Colorado wildfire demonstrates the end of ‘wildfire seasons,’ beginning of year-round fire
A seasonal break from wildfires is disappearing in the West.
A fire in northern Colorado last weekend forced thousands of evacuations less than three months after that area’s last major blaze.
The NCAR fire, which started near Boulder on Saturday, came within a few hundred yards of homes at one point. There were even still snow patches on the ground, but the fire just burned around them.
Local crews were fast to respond and keep it from burning down homes or injuring residents. But it reminded many that just a few months ago, the Marshall Fire destroyed more than 1,000 homes.
Brian Oliver, an incident commander working on the latest fire around Boulder, gave a media briefing on Monday.
“It’s March, this isn’t fire season, per se, and we just had a 200-acre fire. So really the concern is any time there’s not snow, it’s fire,” he said.
Instead of fire seasons, experts say we now just have fire years.
“Historically, we really wouldn’t see a lot of large, extreme fire activity year-round,” said Jessica Gardetto. She’s a spokesperson with the National Interagency Wildfire Center, which coordinates firefighting agencies and fire information.
“But now in the West, especially in some states like Colorado, we’re seeing these large, threatening wildfires that are occurring in January, sometimes around Christmas, which was historically just not possible.”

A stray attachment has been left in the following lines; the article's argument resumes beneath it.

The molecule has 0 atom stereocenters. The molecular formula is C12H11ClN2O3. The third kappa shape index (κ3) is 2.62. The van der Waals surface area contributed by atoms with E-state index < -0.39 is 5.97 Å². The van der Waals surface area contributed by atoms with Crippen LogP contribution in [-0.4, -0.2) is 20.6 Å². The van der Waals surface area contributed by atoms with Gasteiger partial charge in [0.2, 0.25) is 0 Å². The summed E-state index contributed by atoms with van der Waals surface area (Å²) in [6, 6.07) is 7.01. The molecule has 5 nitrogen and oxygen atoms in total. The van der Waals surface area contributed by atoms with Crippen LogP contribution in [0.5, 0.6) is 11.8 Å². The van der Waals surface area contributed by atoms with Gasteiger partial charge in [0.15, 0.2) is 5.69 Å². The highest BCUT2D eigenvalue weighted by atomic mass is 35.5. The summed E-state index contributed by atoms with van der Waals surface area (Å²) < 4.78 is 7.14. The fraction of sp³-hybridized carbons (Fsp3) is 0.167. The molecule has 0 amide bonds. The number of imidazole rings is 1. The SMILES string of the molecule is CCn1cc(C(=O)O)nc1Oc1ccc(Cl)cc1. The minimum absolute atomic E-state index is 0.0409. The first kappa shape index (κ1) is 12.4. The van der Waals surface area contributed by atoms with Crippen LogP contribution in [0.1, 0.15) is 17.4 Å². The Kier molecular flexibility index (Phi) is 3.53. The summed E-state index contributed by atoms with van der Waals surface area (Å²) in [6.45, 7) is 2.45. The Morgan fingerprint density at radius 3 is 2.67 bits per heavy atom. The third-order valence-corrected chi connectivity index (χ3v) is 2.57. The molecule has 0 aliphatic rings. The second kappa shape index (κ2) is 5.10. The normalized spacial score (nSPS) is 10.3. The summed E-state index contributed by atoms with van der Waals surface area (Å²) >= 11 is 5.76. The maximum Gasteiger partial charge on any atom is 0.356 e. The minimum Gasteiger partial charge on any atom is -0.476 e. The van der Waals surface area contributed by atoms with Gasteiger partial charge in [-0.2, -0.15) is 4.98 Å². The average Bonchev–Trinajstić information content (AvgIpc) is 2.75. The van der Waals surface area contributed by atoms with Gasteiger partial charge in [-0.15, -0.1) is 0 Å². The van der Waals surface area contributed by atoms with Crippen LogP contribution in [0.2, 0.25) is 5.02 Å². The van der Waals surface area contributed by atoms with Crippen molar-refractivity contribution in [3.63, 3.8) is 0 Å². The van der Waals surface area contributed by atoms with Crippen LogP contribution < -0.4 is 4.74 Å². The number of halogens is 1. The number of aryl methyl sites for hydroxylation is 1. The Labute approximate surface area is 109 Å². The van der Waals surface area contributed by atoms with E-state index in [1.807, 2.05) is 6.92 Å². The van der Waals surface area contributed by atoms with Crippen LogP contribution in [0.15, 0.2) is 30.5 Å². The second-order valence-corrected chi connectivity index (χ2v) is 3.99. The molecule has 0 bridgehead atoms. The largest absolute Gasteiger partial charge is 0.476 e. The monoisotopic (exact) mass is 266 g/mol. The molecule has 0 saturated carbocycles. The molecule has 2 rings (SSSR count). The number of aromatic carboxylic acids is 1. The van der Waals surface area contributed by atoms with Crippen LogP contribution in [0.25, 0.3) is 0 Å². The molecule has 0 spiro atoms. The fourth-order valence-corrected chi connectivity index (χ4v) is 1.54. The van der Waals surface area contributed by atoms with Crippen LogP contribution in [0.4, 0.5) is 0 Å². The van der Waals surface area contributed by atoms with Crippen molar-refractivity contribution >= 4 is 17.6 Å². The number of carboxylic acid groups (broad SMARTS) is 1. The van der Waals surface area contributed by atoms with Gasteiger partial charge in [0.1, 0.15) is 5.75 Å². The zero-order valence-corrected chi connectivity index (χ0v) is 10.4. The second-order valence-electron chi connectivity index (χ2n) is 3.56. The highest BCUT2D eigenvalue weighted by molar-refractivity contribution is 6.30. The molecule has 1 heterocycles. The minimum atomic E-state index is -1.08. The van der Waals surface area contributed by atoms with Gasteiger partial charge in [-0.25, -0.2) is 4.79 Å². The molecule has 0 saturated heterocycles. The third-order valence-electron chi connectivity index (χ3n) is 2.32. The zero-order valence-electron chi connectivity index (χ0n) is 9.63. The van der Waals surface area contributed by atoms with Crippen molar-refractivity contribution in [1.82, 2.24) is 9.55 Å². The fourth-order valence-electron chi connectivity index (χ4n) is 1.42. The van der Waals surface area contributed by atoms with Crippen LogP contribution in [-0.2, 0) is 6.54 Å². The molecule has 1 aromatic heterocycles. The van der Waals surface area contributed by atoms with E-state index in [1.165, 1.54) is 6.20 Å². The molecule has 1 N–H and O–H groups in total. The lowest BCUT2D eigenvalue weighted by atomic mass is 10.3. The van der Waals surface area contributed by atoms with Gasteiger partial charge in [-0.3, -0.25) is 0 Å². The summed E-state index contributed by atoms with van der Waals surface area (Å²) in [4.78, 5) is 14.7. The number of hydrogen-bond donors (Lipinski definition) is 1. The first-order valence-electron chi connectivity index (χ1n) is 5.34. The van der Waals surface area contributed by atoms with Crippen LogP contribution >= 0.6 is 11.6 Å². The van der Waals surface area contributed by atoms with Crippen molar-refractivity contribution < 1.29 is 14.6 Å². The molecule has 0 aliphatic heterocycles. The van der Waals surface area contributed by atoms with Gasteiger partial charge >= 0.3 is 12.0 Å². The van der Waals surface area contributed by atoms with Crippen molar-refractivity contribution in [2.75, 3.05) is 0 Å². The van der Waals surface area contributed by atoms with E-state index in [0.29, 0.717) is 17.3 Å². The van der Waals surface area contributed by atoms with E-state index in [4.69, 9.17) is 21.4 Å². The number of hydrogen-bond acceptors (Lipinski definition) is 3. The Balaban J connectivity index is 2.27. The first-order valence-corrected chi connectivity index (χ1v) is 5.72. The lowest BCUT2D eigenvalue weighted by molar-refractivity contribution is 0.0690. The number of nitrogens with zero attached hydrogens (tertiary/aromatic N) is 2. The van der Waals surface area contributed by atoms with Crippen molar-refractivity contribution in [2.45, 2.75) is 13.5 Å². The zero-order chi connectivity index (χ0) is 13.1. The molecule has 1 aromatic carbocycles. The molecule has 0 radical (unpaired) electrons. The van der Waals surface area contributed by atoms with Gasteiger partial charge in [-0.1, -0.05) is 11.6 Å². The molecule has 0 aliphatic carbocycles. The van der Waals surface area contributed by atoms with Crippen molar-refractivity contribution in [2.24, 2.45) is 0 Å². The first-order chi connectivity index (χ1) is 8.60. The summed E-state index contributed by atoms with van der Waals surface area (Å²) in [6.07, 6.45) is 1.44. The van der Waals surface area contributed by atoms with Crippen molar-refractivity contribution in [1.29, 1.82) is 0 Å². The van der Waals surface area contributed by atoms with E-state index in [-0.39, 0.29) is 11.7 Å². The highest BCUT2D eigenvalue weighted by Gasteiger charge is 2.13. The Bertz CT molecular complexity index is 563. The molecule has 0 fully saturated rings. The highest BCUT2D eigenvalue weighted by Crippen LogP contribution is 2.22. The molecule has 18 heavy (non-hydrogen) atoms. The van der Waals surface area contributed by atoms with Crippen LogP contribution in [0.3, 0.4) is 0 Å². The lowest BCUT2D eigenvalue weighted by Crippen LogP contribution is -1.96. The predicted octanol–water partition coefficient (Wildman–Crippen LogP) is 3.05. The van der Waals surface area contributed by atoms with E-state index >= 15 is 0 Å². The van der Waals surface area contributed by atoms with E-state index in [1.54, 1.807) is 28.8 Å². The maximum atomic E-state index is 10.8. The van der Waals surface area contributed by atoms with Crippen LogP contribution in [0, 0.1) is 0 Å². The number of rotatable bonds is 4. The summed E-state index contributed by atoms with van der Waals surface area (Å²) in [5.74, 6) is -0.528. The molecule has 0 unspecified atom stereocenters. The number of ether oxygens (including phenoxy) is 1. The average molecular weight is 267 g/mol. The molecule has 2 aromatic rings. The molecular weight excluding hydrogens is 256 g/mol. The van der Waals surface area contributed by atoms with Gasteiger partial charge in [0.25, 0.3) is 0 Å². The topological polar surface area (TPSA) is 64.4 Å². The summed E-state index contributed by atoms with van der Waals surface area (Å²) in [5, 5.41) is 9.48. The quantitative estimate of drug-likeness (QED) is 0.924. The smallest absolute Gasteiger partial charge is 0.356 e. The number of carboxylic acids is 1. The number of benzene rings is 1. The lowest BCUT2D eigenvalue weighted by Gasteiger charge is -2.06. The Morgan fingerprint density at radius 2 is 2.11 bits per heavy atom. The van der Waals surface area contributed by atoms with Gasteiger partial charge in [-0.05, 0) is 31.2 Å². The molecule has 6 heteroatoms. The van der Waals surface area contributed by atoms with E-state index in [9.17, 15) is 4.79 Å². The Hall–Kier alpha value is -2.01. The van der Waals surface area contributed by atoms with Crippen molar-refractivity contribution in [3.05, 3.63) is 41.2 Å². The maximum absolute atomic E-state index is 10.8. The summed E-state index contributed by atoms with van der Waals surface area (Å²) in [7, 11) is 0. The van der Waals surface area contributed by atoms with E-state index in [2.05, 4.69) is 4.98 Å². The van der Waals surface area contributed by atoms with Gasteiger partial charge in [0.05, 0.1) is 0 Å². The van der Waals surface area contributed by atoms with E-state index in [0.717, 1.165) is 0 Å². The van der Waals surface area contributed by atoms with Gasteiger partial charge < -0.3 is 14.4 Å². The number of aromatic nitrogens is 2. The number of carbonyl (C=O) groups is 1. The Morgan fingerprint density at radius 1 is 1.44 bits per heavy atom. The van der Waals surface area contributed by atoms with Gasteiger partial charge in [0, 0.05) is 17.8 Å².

Gardetto added that the vast majority of the wildfires are human-caused, so even when spring camping or recreating, use extreme caution.
Meteorologists predict drought and warmer weather persisting around the West this spring. Wildfire forecasts also show areas of New Mexico, Colorado, Nevada, Utah and Wyoming having higher-than-average wildfire risks over the next few months.
This story was produced by the Mountain West News Bureau, a collaboration between Wyoming Public Media, Boise State Public Radio in Idaho, KUNR in Nevada, the O'Connor Center for the Rocky Mountain West in Montana, KUNC in Colorado, KUNM in New Mexico, with support from affiliate stations across the region. Funding for the Mountain West News Bureau is provided in part by the Corporation for Public Broadcasting.
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